Though Crash & Burn did a really good job providing closure for Ty and Zane, it definitely left Nick and Kelly hanging. The events of that book are heavily spoiled in this one –and they will be in this review too– so if you haven’t read it (and intend to) you may want to stop here and remedy that.
Still with me? OK. Last time we saw Kelly, he was on death’s door, bleeding out from the wounds he got trying to save Ty and Zane. As this book begins, he’s alive, but in bad shape. His body is broken, and it takes a long time for it to start mending. That is what sets off the ripple effects that are the foundation of the book. It puts Kelly in the role of Doc again, pushing his romance with Nick on the back-burner and putting off some much-needed confrontation over all the lies that came to light in Crash & Burn.
Nick’s convalescence also prompts him to seek out a goodbye packet left by his old Sidewinder buddy Elias Sanchez. It’s been years since he died, but Nick hasn’t been able to bring himself to deal with the letters until now. In them, Elias tasks him with calling the Sidewinder men together again for one last adventure in his honor. So that’s what he does.
There are some things in this book that are done very, very well. Others… less so. I’ll start with what works: the concept is fantastic. We never really knew Eli, but he comes alive through flashbacks and his letters. His love for his brothers shines through in a way that’s almost tangible. His insights are uncanny, but believable, as the story drives home the real connection that exists among these men. This entire storyline hits the mark on an emotional level and gives us an engaging backdrop for the Sidewinder reunion.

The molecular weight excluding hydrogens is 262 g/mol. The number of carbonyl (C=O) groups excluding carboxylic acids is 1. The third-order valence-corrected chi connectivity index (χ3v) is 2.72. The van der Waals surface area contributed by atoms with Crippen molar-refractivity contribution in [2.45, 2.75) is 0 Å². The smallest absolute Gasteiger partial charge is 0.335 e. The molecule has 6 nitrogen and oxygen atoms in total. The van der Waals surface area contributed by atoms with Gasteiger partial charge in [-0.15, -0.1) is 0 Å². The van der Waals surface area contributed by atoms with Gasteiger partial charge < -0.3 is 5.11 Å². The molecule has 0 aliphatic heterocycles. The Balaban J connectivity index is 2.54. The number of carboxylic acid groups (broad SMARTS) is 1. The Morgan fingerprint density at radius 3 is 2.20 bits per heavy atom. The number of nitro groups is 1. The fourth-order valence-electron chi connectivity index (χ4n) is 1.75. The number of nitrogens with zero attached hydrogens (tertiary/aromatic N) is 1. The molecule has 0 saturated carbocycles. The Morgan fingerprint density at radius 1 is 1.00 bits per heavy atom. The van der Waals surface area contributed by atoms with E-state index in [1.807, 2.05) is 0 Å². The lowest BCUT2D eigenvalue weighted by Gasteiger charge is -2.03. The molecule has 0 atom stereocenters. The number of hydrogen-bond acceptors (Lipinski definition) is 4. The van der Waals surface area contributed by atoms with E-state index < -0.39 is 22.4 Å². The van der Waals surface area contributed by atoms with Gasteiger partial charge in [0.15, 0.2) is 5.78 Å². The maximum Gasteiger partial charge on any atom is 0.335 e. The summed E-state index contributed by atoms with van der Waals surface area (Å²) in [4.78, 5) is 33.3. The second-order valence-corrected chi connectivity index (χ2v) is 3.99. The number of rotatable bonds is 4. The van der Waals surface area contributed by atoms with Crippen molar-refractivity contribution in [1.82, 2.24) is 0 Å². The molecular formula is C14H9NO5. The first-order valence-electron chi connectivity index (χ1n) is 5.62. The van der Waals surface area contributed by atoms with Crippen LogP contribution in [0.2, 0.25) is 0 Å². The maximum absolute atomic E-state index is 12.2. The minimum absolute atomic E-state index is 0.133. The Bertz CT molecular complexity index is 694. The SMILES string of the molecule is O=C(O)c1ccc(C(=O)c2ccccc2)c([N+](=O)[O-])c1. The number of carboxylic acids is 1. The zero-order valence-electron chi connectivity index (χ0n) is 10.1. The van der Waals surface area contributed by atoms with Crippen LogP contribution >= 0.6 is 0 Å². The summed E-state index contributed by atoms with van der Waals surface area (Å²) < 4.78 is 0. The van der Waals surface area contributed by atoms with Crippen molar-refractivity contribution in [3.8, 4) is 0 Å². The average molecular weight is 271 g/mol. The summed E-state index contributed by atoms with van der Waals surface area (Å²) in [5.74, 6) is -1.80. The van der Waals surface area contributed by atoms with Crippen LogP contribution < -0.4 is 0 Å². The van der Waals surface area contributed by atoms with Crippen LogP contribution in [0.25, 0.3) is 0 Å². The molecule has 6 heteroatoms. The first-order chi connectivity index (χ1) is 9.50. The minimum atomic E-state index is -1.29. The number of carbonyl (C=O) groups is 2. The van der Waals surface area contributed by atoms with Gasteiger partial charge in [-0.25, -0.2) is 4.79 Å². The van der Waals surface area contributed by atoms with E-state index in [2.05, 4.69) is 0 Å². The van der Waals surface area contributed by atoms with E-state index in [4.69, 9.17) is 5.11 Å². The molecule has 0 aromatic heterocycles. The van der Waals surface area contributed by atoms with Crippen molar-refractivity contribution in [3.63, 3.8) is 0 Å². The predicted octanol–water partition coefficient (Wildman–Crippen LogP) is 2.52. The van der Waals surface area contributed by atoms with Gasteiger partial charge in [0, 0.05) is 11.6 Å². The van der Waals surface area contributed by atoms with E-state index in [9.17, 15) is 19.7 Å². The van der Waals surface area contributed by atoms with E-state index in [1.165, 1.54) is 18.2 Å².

Other things that work: Ty and Zane. And the kittens. And a sweeping feeling that Roux has really taken us on a journey through the lives of these men.
The romance element was a mixed bag. I love how completely Nick and Kelly love each other –and that it’s a love born out of a deep knowing of one another. It also makes sense that these two have a ton of stuff to work out, seeing as how Nick has been keeping a gigantic secret from Kelly for the entirety of their romantic relationship. But I had issues with how their conflict played out. There is a cloud that hangs over them for almost the entire book. They have it out –deal with things– only to lash out and sulk and angst over and over again. It felt like their continued conflict was forced. Like they kept blaming each other for the wrong things and piling up insecurities that just aren’t supported by what we’ve seen of them together.
I also felt kind of hit over the head with the concept of Nick as the heart of the team. How he gives and gives and gives. How he’s their lighthouse and all. I get it. I even believe it. But it was too much.
Then there is what felt like a rather pointed informational scene, defining parts of the rainbow of sexuality. It took me out of the story. I don’t need labels for how or why these guys love each other –and honestly, I don’t care about Digger’s sex life (or Owen’s, for that matter.)
Overall, I enjoyed the book. Roux is good at engaging me –and I have felt connected to many of these characters for a long time. Obviously, I had some issues, but I am glad I got to see them all ride off into the sunset.
*ARC provided by publisher
Click to purchase: Amazon
Part & Parcel
by Abigail Roux
Release Date: December 19, 2015